Bernie Goldbach in Cashel | Logo from Simplenote
THANKS TO SIMPLE note-taking that syncs Scrivener to Simple Note on my laptop, iPod Touch (something I use more than my laptop) and Nokia Lumia, I have doubled my daily writing output.
David Sparks on Macworld suggested that might happen and he is right. It's largely because Simplenote (Scrivener's erstwhile companion) moves ideas onto my screens faster and more efficiently than anything I have ever used before. I use Simplenote on iOS and Simple Paper by Li Xu @devlix42 on Windows Phone alongside Syncpad in my Chrome browser to tie things together with tags and filters.
Scrivener is particularly good if you already have an organized workflow. For example, you could take the outlines and mindmaps built in other apps and import them into Scrivener. Scrivener then creates a hierarchical set of binder items matching each outline or map, making it easy to jump from the planning to the writing stage. This is a lot mor horsepower than I need for run-of-the-mill blogging but I use Scrivener binders and the related meta data to set up the pedagogy in academic modules.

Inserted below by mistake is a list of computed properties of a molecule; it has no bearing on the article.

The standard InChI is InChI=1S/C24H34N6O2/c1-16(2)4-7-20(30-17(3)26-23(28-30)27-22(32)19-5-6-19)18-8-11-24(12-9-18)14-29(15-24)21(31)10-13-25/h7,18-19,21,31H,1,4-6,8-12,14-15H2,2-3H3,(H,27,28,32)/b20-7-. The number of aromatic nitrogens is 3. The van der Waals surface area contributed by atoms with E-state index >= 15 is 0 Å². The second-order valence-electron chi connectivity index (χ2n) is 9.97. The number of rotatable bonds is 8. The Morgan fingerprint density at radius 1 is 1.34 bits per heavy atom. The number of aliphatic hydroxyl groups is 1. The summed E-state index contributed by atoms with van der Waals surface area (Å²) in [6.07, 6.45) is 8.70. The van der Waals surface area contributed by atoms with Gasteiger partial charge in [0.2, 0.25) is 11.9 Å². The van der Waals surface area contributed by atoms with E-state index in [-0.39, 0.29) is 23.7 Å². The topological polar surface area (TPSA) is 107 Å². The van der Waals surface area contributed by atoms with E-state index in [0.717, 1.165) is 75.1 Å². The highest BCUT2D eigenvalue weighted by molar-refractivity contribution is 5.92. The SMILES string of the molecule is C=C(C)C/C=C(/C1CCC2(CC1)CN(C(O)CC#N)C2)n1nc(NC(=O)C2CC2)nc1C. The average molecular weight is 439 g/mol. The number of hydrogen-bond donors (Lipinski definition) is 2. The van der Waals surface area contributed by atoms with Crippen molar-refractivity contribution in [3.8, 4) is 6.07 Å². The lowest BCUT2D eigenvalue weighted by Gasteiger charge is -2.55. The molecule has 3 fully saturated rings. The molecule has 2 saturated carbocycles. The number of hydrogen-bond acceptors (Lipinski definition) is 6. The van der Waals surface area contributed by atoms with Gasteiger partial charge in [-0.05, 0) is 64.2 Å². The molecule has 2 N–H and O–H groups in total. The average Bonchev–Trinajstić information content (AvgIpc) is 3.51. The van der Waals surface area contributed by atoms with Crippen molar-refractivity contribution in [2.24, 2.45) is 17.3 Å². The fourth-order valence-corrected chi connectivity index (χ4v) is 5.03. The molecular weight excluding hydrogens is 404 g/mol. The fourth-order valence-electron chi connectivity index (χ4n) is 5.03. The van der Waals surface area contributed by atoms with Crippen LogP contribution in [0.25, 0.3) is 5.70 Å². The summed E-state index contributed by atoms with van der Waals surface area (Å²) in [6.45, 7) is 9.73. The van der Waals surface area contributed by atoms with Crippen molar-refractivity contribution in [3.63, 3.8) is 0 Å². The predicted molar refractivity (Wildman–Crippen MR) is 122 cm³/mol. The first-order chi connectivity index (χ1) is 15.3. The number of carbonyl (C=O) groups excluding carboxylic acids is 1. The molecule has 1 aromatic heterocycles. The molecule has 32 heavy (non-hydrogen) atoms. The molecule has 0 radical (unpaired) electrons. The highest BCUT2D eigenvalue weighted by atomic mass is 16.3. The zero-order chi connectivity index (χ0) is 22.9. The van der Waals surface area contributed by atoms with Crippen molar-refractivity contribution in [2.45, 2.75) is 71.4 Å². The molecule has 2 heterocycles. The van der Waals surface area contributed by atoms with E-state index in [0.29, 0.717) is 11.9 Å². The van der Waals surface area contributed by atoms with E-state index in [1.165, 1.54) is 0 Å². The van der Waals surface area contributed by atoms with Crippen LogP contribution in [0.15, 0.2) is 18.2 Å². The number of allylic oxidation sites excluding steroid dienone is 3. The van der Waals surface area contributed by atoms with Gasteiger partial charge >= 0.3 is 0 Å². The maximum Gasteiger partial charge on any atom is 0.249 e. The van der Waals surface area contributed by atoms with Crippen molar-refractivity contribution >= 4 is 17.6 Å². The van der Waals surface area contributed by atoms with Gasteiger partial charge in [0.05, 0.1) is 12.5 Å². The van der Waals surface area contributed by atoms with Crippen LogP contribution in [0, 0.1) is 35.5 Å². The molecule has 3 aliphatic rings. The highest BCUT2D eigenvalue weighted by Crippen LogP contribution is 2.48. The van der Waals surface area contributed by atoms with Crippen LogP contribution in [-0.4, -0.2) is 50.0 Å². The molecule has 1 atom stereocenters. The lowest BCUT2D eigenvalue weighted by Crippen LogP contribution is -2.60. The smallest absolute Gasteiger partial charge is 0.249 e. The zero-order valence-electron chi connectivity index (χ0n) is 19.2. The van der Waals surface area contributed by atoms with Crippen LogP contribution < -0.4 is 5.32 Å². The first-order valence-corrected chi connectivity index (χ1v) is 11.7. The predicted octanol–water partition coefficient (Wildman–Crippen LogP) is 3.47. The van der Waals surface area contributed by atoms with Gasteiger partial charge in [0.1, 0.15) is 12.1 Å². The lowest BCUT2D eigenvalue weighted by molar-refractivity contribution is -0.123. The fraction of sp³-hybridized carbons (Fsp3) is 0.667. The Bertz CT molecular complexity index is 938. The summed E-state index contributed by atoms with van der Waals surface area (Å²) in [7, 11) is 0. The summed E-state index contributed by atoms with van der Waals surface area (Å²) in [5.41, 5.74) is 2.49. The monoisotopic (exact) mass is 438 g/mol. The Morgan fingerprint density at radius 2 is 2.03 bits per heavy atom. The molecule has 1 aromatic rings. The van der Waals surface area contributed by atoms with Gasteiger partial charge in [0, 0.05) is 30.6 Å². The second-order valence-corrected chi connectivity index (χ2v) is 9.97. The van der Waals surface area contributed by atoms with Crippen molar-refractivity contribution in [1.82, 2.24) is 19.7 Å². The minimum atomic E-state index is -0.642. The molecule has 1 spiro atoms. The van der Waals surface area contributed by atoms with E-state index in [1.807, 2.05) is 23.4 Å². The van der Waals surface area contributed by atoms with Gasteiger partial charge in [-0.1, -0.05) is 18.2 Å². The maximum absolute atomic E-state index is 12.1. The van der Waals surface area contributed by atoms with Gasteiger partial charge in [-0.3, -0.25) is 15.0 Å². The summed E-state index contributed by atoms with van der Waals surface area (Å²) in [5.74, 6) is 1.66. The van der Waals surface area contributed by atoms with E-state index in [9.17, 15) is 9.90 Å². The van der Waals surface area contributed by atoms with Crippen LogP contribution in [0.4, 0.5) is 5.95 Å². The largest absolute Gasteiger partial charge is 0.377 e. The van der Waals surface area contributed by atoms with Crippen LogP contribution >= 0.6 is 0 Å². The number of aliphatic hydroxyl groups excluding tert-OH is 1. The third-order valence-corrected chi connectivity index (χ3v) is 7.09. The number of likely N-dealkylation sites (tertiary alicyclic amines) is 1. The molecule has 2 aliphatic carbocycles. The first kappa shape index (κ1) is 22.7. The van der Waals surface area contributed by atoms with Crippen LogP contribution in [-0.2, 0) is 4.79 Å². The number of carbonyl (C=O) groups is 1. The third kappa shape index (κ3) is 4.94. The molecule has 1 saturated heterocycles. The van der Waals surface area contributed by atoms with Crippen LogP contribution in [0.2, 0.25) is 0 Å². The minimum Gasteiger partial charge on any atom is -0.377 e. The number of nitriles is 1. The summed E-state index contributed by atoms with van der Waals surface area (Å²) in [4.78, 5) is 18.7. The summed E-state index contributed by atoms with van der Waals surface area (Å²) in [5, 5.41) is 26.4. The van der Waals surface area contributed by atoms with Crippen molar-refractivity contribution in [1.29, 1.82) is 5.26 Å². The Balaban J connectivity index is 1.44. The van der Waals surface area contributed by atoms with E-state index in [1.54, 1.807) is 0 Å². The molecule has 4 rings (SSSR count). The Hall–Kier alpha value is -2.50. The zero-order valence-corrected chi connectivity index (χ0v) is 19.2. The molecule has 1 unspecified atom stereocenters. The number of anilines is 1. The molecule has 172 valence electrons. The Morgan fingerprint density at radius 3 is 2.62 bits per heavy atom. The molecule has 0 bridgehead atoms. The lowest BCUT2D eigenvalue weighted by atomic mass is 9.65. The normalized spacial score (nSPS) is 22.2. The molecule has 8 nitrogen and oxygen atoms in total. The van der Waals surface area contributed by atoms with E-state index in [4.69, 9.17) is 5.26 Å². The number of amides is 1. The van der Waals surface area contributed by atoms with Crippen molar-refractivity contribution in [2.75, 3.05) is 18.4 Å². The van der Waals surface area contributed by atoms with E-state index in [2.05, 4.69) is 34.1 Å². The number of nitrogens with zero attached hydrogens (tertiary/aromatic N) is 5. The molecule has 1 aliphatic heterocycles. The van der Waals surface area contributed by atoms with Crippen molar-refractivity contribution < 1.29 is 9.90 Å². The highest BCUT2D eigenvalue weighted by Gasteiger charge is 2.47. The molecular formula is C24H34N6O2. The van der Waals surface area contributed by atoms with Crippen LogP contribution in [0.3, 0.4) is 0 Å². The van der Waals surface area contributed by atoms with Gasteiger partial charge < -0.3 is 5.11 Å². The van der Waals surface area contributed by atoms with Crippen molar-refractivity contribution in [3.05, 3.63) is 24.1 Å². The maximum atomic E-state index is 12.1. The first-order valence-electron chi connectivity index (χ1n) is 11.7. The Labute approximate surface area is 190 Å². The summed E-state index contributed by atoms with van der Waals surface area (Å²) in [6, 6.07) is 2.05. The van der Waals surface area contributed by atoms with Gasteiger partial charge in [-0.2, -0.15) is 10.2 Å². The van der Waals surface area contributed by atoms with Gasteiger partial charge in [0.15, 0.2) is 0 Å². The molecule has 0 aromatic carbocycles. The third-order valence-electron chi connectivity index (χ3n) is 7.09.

The biggest productivity boost to my writing emerged thanks to the mobility of Simplenote on iOS and Simple Paper on Windows Phone. Notes written in one will sync into another. When I write on the iPad, I used this synchronicity to keep an entire academic year worth of readings synced to Dropbox. This means I can take work on the road merely by carrying the iPad and a little 3G pebble for connectivity. I can truly compose, edit and proofread from anywhere.
Apps like Simplenote and programs like Scrivener have changed the way I write, stripping away the power of a traditional word processor and bringing the narrative into sharp focus. Then when I want to compile the final product I either copy into the iOS Typepad app for a blog post or I use Scrivener to compile as Word, RTF, HTML, OpenOffice, Final Draft, or ePub.
This is a very liberating experience for me and if you write on the road, I strongly recommend seeing if this cloud-friendly synchronicity might work for you too.
Bernie Goldbach curates notes on writing. He published this short piece by using Simplenote and Typepad's iOS app.